The Secret to Cooking Healthy Meals for Baby, Toddler and Mama
Mains & Sides

The Secret to Cooking Healthy Meals for Baby, Toddler and Mama

Posted

6 November 2015

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Although I would describe my food philosophy for my two year old son as ‘vegetable-focused’ whole, un-messed-with, unprocessed, nutritious foods, I’ve recently been eyeing those packaged puree pouches of fruit and vegetable blends in the supermarket as if they were the squeezable solution to all my problems.

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My second child you see, is ready to start to start solids (at 6 months old) and those oh-so-convenient packaged combinations of things like organic mango, kale, greek yoghurt and banana sound just wonderful to a time-starved mom with two kids; unfortunately, they are packed with sugar (carbohydrates and concentrated fruit juice).

Now, I’m a fan of Alice Waters, Dan Barber, and Michael Pollan who by the way wrote that, “modern civilization has sacrificed much of the quality of its food in the interests of quantity and shelf life,” in The Defense of Food. And still, the thought of having to thoughtfully prepare yet another meal for yet another child - on top of cooking for myself - seemed like it was going to be a lot of extra work. However, if there’s anything having two kids has taught me, is that it’s all about getting organised. Which is why I put down the pouch, and decided to re-think our family meals and see if I could stream-line some of them in the interest of saving time, without sacrificing nutrition or the good food culture we strive so hard to build at home.

The trick I’ve learned, is to pick a base you want to work with (any ancient grain makes a great choice), a superfood you want to sneak in (chia seeds, broccoli or kale), and lastly something to hold it all together (think foods that blend well such as pumpkin, sweet potatoes, tofu or even cheese). And with those three categories in mind, you can pretty much cook up simple, healthy meals for you, your toddler and your baby!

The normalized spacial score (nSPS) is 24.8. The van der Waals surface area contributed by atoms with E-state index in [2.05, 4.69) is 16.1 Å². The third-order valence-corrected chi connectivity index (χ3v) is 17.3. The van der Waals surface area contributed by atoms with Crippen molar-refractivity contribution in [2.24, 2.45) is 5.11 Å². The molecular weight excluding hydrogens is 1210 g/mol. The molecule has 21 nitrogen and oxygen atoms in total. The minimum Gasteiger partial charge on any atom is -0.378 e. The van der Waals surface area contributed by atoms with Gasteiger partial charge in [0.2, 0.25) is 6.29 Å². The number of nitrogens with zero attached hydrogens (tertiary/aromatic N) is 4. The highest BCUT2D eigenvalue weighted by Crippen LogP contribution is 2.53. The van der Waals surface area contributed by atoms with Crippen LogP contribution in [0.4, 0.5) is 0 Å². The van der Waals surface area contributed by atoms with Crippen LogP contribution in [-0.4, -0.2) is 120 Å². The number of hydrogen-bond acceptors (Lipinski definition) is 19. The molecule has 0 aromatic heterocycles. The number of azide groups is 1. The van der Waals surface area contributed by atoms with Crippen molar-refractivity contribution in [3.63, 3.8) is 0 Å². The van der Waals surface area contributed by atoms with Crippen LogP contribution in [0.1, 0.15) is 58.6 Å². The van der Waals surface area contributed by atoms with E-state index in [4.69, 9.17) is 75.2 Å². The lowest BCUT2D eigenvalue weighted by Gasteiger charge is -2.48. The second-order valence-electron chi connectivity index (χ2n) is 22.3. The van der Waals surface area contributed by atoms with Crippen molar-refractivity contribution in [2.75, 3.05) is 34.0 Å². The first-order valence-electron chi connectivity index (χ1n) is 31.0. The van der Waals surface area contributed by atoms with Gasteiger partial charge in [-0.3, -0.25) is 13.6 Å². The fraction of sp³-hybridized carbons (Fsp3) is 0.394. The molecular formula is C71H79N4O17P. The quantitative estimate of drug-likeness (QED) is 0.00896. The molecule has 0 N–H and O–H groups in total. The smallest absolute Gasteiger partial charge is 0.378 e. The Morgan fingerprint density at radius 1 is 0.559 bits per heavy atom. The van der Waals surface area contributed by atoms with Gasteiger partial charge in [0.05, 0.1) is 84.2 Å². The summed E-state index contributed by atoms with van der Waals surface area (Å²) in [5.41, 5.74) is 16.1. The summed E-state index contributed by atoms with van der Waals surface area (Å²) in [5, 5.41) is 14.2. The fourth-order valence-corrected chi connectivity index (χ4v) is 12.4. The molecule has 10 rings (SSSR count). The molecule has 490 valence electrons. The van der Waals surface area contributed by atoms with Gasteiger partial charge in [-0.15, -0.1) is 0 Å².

Here’s one of my go-to recipes for a light lunch at home: (Everything is extremely fuss-free but if you want to speed things up even more you can use a Munchkin Fresh Food Grinder and a Phillips AirFryer).

Amen to Avocado

1 avocado, 1 apple, 1 cup plain yogurt, 1 cup instant quinoa, one chicken breast (cubed), olive oil, sea salt.

Baby

  • Slice apples and place into a saucepan with water (to the level of almost covering the apples), bring to boil and then steam slices for about 15 minutes. Mash or puree with a fork.
  • Scoop out about half the avocado, and mash or puree with a fork.
  • Mash about two tablespoons of avocado and applesauce together and serve to baby.

Toddler

  • Prepare a single serving of instant quinoa, with a splash of olive oil and a pinch of sea salt.
  • Air-fry or cook the chicken cubes and add half to small bowl of quinoa.
  • Mash another two tablespoons of avocado and applesauce, and this time mix into yoghurt as a topping.
  • Scoop topping onto bowl of quinoa and chicken and serve to toddler.

Mom

  • Stir-fry quinoa with olive oil (salt) and remaining chicken.
  • Cut leftover avocado into slices and place on top of quinoa and chicken
    (you may want to add some chili oil to taste).
  • Stir applesauce into yoghurt and put into fridge for dessert.

All it takes is a carefully constructed list of food that fit into all three categories: Base, Superfood and ‘Blenders’, and the ability to try out new combinations (just like a weaning baby!) to cook health-consciously for you and your kids.

I also recommend drawing inspiration from books like, The Wholesome Baby Food Guide: Over 150 Easy, Delicious, and Healthy Recipes from Purees to Solids by Maggie Meade and Grain Power: Over 100 Delicious Gluten-Free Ancient Grain & Superblend Recipes, by Patricia Green and Carolyn Hemming (bestselling authors of Quinoa Revolution).

I know it’s easy to be disheartened by the heavily-marketed convenience that surrounds all of us, but just remember that packaged foods are engineered to keep us coming back for more and that additives and artificial sweeteners are insanely bad for us and our babies and best left on the shelves. I know how busy life can get as a new mom, so always remember that the goal isn’t to create nutritionally-intricate Instagram-worthy meals; but rather to keep it simple, healthy and freshly-prepared as much as possible!

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